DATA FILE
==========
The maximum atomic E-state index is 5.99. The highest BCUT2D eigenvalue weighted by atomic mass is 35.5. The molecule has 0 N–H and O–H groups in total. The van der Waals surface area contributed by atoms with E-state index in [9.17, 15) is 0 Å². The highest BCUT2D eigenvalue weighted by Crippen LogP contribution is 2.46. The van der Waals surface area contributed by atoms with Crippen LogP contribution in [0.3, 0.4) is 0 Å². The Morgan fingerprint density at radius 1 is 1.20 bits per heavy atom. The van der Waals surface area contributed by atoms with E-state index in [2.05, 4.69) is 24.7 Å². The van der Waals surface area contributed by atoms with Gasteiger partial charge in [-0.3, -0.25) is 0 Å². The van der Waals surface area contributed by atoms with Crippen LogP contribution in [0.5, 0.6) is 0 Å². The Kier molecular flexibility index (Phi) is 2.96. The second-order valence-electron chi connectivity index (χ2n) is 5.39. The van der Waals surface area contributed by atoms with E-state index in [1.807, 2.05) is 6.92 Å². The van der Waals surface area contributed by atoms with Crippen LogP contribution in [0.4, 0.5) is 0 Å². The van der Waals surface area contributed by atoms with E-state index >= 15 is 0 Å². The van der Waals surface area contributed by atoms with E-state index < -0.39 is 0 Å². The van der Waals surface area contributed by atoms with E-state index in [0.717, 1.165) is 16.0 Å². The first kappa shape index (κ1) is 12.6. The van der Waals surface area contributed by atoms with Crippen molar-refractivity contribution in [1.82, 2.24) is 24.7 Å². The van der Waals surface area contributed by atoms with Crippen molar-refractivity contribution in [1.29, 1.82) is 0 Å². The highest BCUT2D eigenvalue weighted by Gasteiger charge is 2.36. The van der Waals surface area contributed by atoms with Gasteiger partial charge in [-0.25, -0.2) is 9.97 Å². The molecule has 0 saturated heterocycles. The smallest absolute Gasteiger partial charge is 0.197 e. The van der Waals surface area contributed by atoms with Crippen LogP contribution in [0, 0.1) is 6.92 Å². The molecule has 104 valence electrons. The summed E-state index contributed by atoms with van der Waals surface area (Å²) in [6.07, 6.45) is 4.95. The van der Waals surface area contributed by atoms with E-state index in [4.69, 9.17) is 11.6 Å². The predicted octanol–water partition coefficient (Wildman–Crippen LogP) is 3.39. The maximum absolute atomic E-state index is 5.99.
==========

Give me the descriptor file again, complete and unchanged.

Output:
The maximum atomic E-state index is 5.99. The highest BCUT2D eigenvalue weighted by atomic mass is 35.5. The molecule has 0 N–H and O–H groups in total. The van der Waals surface area contributed by atoms with E-state index in [9.17, 15) is 0 Å². The highest BCUT2D eigenvalue weighted by Crippen LogP contribution is 2.46. The van der Waals surface area contributed by atoms with Crippen LogP contribution in [0.3, 0.4) is 0 Å². The Morgan fingerprint density at radius 1 is 1.20 bits per heavy atom. The van der Waals surface area contributed by atoms with E-state index in [2.05, 4.69) is 24.7 Å². The van der Waals surface area contributed by atoms with Gasteiger partial charge in [-0.3, -0.25) is 0 Å². The van der Waals surface area contributed by atoms with Crippen LogP contribution in [0.5, 0.6) is 0 Å². The Kier molecular flexibility index (Phi) is 2.96. The second-order valence-electron chi connectivity index (χ2n) is 5.39. The van der Waals surface area contributed by atoms with E-state index in [1.807, 2.05) is 6.92 Å². The van der Waals surface area contributed by atoms with Crippen LogP contribution in [0.4, 0.5) is 0 Å². The van der Waals surface area contributed by atoms with E-state index >= 15 is 0 Å². The van der Waals surface area contributed by atoms with E-state index < -0.39 is 0 Å². The van der Waals surface area contributed by atoms with E-state index in [0.717, 1.165) is 16.0 Å². The first kappa shape index (κ1) is 12.6. The van der Waals surface area contributed by atoms with Crippen molar-refractivity contribution in [1.82, 2.24) is 24.7 Å². The van der Waals surface area contributed by atoms with Crippen molar-refractivity contribution in [1.29, 1.82) is 0 Å². The highest BCUT2D eigenvalue weighted by Gasteiger charge is 2.36. The van der Waals surface area contributed by atoms with Gasteiger partial charge in [-0.25, -0.2) is 9.97 Å². The molecule has 0 saturated heterocycles. The smallest absolute Gasteiger partial charge is 0.197 e. The van der Waals surface area contributed by atoms with Crippen LogP contribution in [0, 0.1) is 6.92 Å². The molecule has 104 valence electrons. The summed E-state index contributed by atoms with van der Waals surface area (Å²) in [6.07, 6.45) is 4.95. The van der Waals surface area contributed by atoms with E-state index in [4.69, 9.17) is 11.6 Å². The predicted octanol–water partition coefficient (Wildman–Crippen LogP) is 3.39. The maximum absolute atomic E-state index is 5.99.